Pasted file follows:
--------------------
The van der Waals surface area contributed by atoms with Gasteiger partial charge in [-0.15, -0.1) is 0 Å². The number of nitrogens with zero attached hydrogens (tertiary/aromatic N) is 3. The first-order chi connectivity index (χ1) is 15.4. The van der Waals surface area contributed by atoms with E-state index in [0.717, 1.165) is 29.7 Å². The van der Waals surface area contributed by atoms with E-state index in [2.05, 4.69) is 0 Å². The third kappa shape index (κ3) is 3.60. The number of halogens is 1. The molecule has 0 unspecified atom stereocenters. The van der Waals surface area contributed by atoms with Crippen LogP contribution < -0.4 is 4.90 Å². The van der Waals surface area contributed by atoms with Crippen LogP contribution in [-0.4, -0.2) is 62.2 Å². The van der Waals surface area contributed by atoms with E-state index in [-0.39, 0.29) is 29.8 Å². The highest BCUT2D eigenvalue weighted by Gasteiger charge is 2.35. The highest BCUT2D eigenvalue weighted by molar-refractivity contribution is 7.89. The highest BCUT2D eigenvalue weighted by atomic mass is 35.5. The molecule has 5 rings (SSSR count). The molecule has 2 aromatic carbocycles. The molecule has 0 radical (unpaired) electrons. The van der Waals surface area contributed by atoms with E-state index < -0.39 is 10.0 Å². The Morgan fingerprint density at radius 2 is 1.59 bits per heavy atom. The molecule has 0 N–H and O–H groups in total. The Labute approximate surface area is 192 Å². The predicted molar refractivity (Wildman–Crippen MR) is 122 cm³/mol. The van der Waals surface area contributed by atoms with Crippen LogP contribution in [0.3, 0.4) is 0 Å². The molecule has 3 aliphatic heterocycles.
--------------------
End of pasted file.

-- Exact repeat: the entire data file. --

The van der Waals surface area contributed by atoms with Gasteiger partial charge in [-0.15, -0.1) is 0 Å². The number of nitrogens with zero attached hydrogens (tertiary/aromatic N) is 3. The first-order chi connectivity index (χ1) is 15.4. The van der Waals surface area contributed by atoms with E-state index in [0.717, 1.165) is 29.7 Å². The van der Waals surface area contributed by atoms with E-state index in [2.05, 4.69) is 0 Å². The third kappa shape index (κ3) is 3.60. The number of halogens is 1. The molecule has 0 unspecified atom stereocenters. The van der Waals surface area contributed by atoms with Crippen LogP contribution < -0.4 is 4.90 Å². The van der Waals surface area contributed by atoms with Crippen LogP contribution in [-0.4, -0.2) is 62.2 Å². The van der Waals surface area contributed by atoms with E-state index in [-0.39, 0.29) is 29.8 Å². The highest BCUT2D eigenvalue weighted by Gasteiger charge is 2.35. The highest BCUT2D eigenvalue weighted by molar-refractivity contribution is 7.89. The highest BCUT2D eigenvalue weighted by atomic mass is 35.5. The molecule has 5 rings (SSSR count). The molecule has 2 aromatic carbocycles. The molecule has 0 radical (unpaired) electrons. The van der Waals surface area contributed by atoms with E-state index < -0.39 is 10.0 Å². The Morgan fingerprint density at radius 2 is 1.59 bits per heavy atom. The molecule has 0 N–H and O–H groups in total. The Labute approximate surface area is 192 Å². The predicted molar refractivity (Wildman–Crippen MR) is 122 cm³/mol. The van der Waals surface area contributed by atoms with Crippen LogP contribution in [0.3, 0.4) is 0 Å². The molecule has 3 aliphatic heterocycles.